An early warning system to spot attempts to subvert elections is being developed by an organisation backed by former US Vice-President Joe Biden.
The not-for-profit Transatlantic Commission on Election Integrity was created to combat efforts to skew election debate.
Its software scours social media and other parts of the net to hunt out attempts to seed subversive content.
But experts warn nation states may answer with more sophisticated tactics.
“We’re trying to create high reliability and easy-to-use tools for civil organisations to use and see what’s happening in real time so they can counter it,” said Fabrice Pothier, a spokesman for the commission.
The need for such tools became apparent after the 2016 US election, which was subject to widespread interference by Russia, said Mr Pothier.
Examples of the kinds of activity the software will watch out for include:
- the use of fake accounts to spread messages on social networks
- the passing of damaging information about politicians, stolen or fake, to opposition groups
- the development of malware designed to spy on political figures’ communications
- the hacking of election computer systems
Too often, Mr Pothier said, knowledge about interference came only after votes had been cast and politicians had taken office.
“After an election, we put the picture together and can say there’s been multi-dimensional interference,” he said.
“One goal is to fix that analytical part by having a more systematic handle on how elections are influenced.
“It’s a tool that gives us a real-time scan during a campaign of how certain groups inject information, how much is injected into social media, their interference and how it evolves and what effect it has.”
The ability of the warning system to spot campaigns had been demonstrated during the recent Mexican presidential elections, said Mr Pothier, when it had detected subversion activity by Russian hackers and Iranian proxies working on their behalf.
No action had been taken during that election but, said Mr Pothier, the software had given a “very compelling” picture of the interference.
The software, which is being created by an unnamed company in London, is expected to get a formal launch in the summer.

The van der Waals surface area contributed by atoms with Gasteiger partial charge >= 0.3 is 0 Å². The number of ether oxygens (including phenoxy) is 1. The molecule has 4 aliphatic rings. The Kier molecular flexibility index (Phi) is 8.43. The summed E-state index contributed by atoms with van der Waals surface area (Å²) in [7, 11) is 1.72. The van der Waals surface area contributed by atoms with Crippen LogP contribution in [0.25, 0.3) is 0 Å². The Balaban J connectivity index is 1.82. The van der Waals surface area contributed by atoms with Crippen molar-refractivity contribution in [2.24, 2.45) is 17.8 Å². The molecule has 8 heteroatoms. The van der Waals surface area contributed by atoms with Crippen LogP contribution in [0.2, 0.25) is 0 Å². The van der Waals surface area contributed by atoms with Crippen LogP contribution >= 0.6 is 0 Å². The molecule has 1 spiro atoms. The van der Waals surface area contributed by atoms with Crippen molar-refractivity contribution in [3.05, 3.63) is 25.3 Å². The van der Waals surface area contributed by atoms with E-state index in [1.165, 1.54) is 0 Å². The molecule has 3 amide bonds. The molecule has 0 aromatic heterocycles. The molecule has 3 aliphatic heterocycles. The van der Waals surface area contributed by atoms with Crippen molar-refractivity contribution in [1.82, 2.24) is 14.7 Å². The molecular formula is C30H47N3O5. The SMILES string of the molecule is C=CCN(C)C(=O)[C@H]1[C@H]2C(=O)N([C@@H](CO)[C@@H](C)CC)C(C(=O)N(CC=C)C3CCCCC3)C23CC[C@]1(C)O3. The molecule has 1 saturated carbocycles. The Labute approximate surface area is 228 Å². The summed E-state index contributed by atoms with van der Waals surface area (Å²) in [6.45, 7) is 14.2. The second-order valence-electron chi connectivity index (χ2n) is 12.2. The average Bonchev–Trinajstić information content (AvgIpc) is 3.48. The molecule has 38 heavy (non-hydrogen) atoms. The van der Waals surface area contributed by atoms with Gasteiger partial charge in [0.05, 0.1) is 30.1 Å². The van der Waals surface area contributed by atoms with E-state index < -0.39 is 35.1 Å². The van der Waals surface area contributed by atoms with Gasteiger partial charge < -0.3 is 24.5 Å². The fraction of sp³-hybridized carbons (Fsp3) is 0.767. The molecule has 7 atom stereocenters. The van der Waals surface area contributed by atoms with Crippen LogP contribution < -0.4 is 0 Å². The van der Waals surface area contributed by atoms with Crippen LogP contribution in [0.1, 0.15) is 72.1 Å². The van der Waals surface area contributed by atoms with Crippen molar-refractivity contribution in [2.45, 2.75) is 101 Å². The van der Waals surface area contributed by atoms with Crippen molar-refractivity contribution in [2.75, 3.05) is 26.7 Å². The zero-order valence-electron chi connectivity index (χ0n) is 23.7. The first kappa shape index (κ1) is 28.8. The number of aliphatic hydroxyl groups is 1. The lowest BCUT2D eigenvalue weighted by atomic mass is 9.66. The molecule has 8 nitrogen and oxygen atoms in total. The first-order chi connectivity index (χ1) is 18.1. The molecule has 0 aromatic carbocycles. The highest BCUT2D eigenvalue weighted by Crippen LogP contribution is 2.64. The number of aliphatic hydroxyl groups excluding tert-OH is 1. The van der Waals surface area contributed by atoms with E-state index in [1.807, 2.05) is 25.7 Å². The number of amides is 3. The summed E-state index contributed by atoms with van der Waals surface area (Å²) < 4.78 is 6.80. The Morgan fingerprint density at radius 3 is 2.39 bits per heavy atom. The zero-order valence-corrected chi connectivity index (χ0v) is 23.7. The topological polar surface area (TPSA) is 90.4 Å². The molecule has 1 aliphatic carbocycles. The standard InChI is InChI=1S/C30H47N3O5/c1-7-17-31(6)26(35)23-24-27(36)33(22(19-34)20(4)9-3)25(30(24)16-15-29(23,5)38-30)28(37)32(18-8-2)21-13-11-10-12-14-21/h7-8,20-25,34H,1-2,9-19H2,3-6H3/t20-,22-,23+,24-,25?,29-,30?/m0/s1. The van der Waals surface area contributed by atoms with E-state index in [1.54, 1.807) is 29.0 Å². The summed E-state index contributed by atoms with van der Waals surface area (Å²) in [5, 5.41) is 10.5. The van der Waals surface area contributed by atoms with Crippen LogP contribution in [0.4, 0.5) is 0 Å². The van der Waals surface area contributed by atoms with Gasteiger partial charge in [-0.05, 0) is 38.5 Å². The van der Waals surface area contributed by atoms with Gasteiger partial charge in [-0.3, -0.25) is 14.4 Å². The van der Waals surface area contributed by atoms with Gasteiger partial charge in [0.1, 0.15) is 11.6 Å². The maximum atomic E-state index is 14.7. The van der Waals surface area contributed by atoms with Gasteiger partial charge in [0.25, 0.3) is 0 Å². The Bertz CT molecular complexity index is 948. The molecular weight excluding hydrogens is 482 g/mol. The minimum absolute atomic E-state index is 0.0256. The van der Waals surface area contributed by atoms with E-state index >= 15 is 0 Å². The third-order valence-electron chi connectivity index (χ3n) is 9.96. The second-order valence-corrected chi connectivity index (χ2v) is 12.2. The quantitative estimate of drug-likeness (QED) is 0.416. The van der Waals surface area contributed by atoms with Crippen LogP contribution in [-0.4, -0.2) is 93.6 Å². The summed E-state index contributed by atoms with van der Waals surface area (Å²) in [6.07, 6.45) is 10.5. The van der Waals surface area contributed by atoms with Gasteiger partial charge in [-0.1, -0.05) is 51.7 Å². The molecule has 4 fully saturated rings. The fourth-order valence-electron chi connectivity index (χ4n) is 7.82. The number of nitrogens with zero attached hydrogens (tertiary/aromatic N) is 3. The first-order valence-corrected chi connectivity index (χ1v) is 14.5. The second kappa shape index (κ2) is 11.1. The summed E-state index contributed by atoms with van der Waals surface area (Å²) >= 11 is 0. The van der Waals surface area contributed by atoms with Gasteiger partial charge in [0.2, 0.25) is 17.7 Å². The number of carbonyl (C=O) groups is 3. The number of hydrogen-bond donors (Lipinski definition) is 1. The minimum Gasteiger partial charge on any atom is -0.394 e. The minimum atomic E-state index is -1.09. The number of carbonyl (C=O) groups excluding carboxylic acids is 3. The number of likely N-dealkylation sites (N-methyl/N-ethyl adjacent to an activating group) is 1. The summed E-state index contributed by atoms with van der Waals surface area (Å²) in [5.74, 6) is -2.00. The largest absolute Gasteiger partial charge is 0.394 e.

Soon after it will be used to safeguard the upcoming referendum in Macedonia and elections in many European nations.
The tool would give nation states information about the entry points through which fake news and other disinformation was inserted on to the web, said Mr Pothier.
Action had to be taken to combat activity around these “dark” sources, he said.
“From there it goes into Twitter and Facebook – and once it gets there it can be too late to counter it,” he said.
UCL researcher Juan Guzman, who has studied the use of bots on social media to spread disinformation, said he had seen evidence that groups looking to subvert elections were changing tactics.
Many, he said, had turned away from fake news to more subtle methods of “polarising debate”.
One involved “flooding” chat rooms with abusive messages, not to persuade readers but to frustrate anyone trying to have a reasonable discussion of politics on the internet.
“Regardless of the actual accuracy that AI [artificial intelligence] might reach on spotting and detecting fake news, current efforts to combat them are not working,” said Mr Guzman.
“This is because spreading fake news is a small part of the problem of weaponising social media for political gain – a problem in which bots play an increasingly important role.”
The anti-interference campaign is broadly supported by the Alliance of Democracies, a not-for-profit group created by Anders Fogh Rasmussen – former Prime Minister of Denmark and Nato Secretary General.